Chronic conditions services improve but more needs to be done

26 Mar 2014 - 4:32pm

Despite reductions in relevant hospital admissions, health boards in Wales need to make more progress in expanding access to community based chronic conditions services says a report by Auditor General for Wales.

The report published today focuses on the progress which has been made on improving chronic conditions services in Wales since the publication of a previous Auditor General report in 2008.

Chronic conditions present a growing challenge to health and social services in Wales. An estimated 800,000 people report having at least one chronic condition; such as diabetes, heart disease, or chronic obstructive pulmonary disease. The prevalence of chronic conditions increases with age and its burden on the health system is likely to increase as more people live longer.

The report shows that progress has been made. Strategies published by the Welsh Government since 2008 provide a clear vision for improving the management of chronic conditions. Locally there is improved access to patient education programmes to support self-management of long term conditions. Budgets for community services have increased, there are more nurses working in a community setting, and patients are able to get quicker access to community based services. Collectively this has led to reduced hospital admissions for chronic-condition-related illnesses.

Auditor General for Wales, Huw Vaughan Thomas, said today:

It is encouraging to note the progress that has been made in developing services for people with chronic conditions. However, it is clear that more needs to be done to meet the growth in demand for chronic conditions services that will inevitably come as populations grow older. Health Boards need to maintain a focus on patient education so that self-care improves as, well as looking to expand their range of community based services. This work needs to be urgently backed up with improved information and data collection that allows service developments to be properly planned, monitored and evaluated.

However, the report also indicates where further progress is needed. In several health boards, the plans that set out how care will be shifted from hospital to community settings are insufficiently clear. Most of the community based services for chronic conditions are still only available on weekdays and there is a need to better co-ordinate the work of the different staff groups and teams that care for patients with chronic conditions. More work is also required to embed processes for identifying and supporting the patients at greatest risk of an unplanned hospital admission.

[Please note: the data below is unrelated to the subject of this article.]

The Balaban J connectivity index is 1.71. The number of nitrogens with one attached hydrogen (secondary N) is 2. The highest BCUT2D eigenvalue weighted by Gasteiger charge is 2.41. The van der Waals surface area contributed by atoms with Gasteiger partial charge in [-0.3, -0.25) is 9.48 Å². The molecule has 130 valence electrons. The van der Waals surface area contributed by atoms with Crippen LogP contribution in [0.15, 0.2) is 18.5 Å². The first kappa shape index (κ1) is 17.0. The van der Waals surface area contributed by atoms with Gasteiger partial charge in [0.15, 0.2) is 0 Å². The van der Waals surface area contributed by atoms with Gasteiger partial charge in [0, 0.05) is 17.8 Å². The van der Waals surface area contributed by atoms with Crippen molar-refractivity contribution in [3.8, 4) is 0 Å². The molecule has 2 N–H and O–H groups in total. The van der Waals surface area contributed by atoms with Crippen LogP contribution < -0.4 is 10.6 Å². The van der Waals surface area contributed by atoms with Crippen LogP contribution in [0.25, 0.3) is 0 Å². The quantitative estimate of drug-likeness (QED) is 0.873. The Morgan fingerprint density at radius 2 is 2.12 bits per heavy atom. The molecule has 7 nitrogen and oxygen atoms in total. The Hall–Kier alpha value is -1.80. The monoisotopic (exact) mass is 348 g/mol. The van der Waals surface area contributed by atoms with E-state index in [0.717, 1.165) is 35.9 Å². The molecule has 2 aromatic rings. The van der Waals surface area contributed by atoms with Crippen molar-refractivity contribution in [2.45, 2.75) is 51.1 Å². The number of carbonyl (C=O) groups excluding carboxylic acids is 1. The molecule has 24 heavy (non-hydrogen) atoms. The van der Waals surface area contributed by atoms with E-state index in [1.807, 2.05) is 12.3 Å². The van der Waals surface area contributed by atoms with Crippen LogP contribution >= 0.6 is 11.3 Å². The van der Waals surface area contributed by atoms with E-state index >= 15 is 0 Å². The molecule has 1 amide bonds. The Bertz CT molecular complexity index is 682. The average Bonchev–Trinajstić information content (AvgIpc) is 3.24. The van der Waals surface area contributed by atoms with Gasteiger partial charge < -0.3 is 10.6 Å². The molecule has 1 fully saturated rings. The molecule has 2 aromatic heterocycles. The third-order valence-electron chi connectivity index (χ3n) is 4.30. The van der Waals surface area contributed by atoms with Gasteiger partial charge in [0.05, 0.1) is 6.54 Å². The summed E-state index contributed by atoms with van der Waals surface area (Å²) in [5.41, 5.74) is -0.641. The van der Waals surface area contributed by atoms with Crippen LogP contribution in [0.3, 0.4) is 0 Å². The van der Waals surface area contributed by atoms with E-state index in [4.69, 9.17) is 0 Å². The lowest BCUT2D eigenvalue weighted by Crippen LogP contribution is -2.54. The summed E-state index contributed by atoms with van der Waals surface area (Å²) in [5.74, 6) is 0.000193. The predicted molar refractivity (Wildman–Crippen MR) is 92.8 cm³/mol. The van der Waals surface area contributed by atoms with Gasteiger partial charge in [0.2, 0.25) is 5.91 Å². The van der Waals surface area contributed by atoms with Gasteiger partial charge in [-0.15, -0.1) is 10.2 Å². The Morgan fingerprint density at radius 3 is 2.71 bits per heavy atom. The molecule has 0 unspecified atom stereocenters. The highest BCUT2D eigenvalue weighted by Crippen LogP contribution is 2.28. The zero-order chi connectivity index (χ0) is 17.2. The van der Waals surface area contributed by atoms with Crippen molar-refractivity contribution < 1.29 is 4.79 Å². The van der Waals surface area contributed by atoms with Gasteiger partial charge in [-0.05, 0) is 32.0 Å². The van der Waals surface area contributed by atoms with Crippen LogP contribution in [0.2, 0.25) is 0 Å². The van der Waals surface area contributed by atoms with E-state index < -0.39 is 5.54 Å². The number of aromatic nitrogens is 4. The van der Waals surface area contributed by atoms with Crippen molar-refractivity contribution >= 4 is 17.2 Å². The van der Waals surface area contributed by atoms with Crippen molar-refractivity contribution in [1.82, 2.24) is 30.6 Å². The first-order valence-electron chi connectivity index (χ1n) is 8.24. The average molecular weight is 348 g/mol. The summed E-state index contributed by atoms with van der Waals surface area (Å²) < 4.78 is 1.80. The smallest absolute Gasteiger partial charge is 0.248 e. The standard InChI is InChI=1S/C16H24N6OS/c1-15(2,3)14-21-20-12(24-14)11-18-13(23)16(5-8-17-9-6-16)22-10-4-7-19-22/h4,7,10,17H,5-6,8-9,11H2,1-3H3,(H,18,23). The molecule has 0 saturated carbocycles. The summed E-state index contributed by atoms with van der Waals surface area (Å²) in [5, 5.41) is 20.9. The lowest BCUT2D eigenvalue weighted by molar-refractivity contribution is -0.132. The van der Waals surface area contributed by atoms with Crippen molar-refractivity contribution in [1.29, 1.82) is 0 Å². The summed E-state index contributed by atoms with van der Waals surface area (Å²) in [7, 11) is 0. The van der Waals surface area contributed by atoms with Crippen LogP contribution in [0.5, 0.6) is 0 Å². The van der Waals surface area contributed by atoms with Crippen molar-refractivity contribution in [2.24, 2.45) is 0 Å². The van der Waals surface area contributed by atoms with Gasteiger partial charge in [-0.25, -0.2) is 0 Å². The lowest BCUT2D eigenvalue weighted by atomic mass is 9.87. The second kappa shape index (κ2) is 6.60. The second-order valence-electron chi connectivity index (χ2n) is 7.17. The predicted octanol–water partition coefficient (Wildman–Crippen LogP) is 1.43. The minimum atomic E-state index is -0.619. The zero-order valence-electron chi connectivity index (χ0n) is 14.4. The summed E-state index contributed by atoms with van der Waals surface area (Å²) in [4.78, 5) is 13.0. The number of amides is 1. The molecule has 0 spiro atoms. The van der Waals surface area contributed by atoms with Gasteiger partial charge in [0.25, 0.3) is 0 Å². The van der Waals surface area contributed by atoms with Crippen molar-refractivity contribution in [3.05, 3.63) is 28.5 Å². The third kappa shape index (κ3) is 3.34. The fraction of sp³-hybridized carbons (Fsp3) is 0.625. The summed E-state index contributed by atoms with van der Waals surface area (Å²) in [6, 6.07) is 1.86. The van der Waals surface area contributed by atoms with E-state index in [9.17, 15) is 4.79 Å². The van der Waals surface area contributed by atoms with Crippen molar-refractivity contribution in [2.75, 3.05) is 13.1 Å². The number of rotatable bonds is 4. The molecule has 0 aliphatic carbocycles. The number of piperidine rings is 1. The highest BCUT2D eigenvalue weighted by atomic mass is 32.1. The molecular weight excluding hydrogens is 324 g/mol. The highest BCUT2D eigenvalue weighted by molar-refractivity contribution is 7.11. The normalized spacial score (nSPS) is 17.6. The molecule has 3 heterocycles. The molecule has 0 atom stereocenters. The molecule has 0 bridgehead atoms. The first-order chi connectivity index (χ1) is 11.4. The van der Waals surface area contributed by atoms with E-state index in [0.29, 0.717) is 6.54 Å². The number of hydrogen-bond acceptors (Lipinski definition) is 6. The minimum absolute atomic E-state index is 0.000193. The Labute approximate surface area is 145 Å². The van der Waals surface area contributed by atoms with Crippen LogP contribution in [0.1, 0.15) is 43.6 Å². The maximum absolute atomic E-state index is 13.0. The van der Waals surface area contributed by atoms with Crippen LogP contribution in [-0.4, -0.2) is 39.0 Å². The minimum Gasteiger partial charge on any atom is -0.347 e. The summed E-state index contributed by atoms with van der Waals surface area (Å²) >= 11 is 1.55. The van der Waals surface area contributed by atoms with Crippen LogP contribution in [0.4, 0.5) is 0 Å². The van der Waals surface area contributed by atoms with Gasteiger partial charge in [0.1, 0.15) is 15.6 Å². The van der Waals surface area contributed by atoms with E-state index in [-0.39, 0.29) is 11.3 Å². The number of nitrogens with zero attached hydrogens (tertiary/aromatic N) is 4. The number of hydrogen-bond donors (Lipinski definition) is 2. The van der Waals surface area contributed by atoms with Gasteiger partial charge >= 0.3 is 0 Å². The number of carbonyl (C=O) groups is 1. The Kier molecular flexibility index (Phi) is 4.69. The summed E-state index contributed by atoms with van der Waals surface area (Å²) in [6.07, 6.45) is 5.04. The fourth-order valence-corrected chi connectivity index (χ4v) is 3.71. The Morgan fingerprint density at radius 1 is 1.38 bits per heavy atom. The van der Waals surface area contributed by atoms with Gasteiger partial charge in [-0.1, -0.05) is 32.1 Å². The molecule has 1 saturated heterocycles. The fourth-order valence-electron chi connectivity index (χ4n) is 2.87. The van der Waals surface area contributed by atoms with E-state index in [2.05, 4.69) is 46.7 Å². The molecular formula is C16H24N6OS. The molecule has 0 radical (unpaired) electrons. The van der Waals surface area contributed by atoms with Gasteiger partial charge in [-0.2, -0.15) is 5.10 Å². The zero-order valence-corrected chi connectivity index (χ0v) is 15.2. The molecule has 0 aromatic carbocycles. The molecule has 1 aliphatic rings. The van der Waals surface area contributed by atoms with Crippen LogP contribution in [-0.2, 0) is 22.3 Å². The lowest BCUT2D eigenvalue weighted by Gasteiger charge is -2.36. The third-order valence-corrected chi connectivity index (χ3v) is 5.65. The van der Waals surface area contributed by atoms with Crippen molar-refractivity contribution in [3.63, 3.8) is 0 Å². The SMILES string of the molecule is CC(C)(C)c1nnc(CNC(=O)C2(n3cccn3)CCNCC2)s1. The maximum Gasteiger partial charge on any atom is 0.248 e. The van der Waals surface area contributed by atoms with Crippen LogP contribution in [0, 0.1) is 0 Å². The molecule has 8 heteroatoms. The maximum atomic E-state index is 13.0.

The report calls for better information to plan and monitor the delivery of chronic condition services. Much of the information currently available focuses on hospital activity rather than services in the community, and the boards of NHS bodies receive insufficient information to help them gauge the quality, efficiency and effectiveness of community based services. The report argues that this will need to change in order for NHS bodies to have a clearer idea of what types of future service developments represent the best value for money.

The report makes a number of recommendations, including the need for:

  • health boards to develop plans that more explicitly state how services will be rebalanced towards the community;
  • a more systematic approach to identify patients at risk of an unplanned hospital admission, based upon sound evaluation of existing approaches;
  • clearer responsibilities for co-ordinating the care that patients with chronic conditions receive; and
  • better information systems and data sharing to support the planning and delivery of community based care services.